|Williamstown Planning Board to Look at Bylaws for Agriculture, Lighting|
|By Stephen Dravis, iBerkshires Staff |
12:29PM / Tuesday, April 16, 2019
WILLIAMSTOWN, Mass. — The Planning Board has begun the process of studying bylaw changes that potentially could make farms more financially viable in the town.
At its April 9 meeting, the board began discussing a report on agricultural land use prepared for the town by the Berkshire Regional Planning Commission.
Among its recommendations: that the town look at zoning changes that would allow farms to add "agriculturally-related accessory uses."
"The agricultural economy ... is shrinking as costs of production rise and revenues from sales fall, often resulting in the loss of farms," the report reads. "Such trends pose a challenge to Williamstown's rural character."
One way to combat those trends is to allow farms to pursue revenue streams, the report argues. Specifically, it identifies agri-tourism, value-added production, accessory farm stores and methane digesters as prospective money-makers for the town's farms.
"Following town meeting, this could be a project for the board to dive into over the summer," town planner and Community Development Director Andrew Groff told the planners.
Groff and the report explained that because the commonwealth's definition of agricultural does not include some of the activities recommended by the BRPC, businesses looking to pursue them face uncertainty.
"Is a methane digester possible [under the state's definition]?" Groff asked rhetorically. "Likely it is, but that's a judgment call staff has to make. It puts the farmer at risk because, let's say there's an aggrieved party. … With a staff ruling, they have eight years to appeal the decision in court.
"That gives a level of uncertainty."
Methane digesters take organic materials (including animal waste) and process it by anaerobic digestion to produce methane gas that can be used to produce heat or electricity either onsite or off-site.
The BRPC report includes model language that the town could add to Section 70-7.2 of the bylaw.
The model bylaw would require a special permit to allow the town's Zoning Board of Appeals to "attach … conditions, which it feels are necessary to protect nearby properties, the intent of this bylaw, and/or the general public welfare."
In addition, the model bylaw would require a traffic impact study for regional digesters that would accept waste from other sources. And there other restrictions, including setbacks and compliance with local, state and federal codes and regulations.
The BRPC analysis also recommended that the town look at a bylaw modifications that create more opportunity for agricultural tourism — like weddings, short term stays and small concerts — and farm stores.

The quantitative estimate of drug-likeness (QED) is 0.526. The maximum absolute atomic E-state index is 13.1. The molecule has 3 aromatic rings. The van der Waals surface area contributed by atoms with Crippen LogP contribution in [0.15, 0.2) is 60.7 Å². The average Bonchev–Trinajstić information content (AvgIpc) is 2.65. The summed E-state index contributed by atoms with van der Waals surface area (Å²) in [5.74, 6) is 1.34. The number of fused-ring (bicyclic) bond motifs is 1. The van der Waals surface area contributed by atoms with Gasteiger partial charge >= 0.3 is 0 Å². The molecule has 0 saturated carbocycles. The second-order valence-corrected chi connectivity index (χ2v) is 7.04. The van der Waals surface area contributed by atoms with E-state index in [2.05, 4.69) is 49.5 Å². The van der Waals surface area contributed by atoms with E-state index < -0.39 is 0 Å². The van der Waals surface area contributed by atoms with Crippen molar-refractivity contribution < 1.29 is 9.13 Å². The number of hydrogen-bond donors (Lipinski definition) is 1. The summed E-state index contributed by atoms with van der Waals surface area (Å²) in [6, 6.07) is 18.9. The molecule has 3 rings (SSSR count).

"The agritourism piece is a broad, expansive thing," Groff said, recommending that the board members study the draft language in anticipation of further discussion starting this summer. "It includes increasing the availability of the farmstand provision in state law.
"For example, the Green River Farm store was highly restricted in seasonality, and what they could sell because of the state provision. … That's one of the reasons the store was only open for a certain number of months in the year. Removing that restriction would allow them to stay open for a longer period or diversify their offerings."
Farming is just one topic on the planners' potential agenda for its 2019-20 cycle.
Another topic that has been discussed by the board over the last couple of years could see movement after Alex Carlisle presented his colleagues with his research into the issue of lighting.
The board has discussed for years ways to modify the town's bylaw to cut down on light pollution. Carlisle at the April meeting discussed his studies of lighting temperature and directional lighting.
"There's a lot of unnecessary lighting in town," Carlisle said. "We waste a lot of light."
A big part of that "over lighting" is because of street lights, and Carlisle said he would communicate with the Prudential Committee, which oversees the town's fire district and has jurisdiction over street lights (going back to the days when they were gas-powered fixtures).
"If you're trying to see the road, you don't need to light 100 feet on either side of the road," Carlisle said.
In addition to writing a bylaw that the town could implement to change what's allowed for new private lighting fixtures, Carlisle hopes that by engaging the Prudential Committee, it can work with National Grid — which owns the street lights — to use lights with the appropriate intensity and direction to reduce spillage.